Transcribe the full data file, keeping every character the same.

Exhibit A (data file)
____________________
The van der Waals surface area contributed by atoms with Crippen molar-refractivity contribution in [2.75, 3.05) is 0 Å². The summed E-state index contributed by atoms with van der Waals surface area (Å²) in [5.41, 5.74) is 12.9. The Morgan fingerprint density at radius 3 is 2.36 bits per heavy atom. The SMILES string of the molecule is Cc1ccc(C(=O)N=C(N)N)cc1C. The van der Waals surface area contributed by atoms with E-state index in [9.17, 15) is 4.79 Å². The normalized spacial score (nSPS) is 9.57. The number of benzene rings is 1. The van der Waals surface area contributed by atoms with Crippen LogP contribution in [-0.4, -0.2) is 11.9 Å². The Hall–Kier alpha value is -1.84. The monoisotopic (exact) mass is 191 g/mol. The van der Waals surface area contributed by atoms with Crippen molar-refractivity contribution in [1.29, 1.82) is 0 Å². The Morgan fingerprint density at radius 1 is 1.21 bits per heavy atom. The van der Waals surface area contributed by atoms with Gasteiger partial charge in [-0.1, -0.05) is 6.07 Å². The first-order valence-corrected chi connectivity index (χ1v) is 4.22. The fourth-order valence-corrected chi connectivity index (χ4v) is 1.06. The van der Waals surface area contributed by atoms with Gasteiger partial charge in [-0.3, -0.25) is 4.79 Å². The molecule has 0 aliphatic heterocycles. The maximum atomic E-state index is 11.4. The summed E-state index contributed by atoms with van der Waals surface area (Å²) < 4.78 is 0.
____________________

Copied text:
The van der Waals surface area contributed by atoms with Crippen molar-refractivity contribution in [2.75, 3.05) is 0 Å². The summed E-state index contributed by atoms with van der Waals surface area (Å²) in [5.41, 5.74) is 12.9. The Morgan fingerprint density at radius 3 is 2.36 bits per heavy atom. The SMILES string of the molecule is Cc1ccc(C(=O)N=C(N)N)cc1C. The van der Waals surface area contributed by atoms with E-state index in [9.17, 15) is 4.79 Å². The normalized spacial score (nSPS) is 9.57. The number of benzene rings is 1. The van der Waals surface area contributed by atoms with Crippen LogP contribution in [-0.4, -0.2) is 11.9 Å². The Hall–Kier alpha value is -1.84. The monoisotopic (exact) mass is 191 g/mol. The van der Waals surface area contributed by atoms with Crippen molar-refractivity contribution in [1.29, 1.82) is 0 Å². The Morgan fingerprint density at radius 1 is 1.21 bits per heavy atom. The van der Waals surface area contributed by atoms with Gasteiger partial charge in [-0.1, -0.05) is 6.07 Å². The first-order valence-corrected chi connectivity index (χ1v) is 4.22. The fourth-order valence-corrected chi connectivity index (χ4v) is 1.06. The van der Waals surface area contributed by atoms with Gasteiger partial charge in [-0.3, -0.25) is 4.79 Å². The molecule has 0 aliphatic heterocycles. The maximum atomic E-state index is 11.4. The summed E-state index contributed by atoms with van der Waals surface area (Å²) < 4.78 is 0.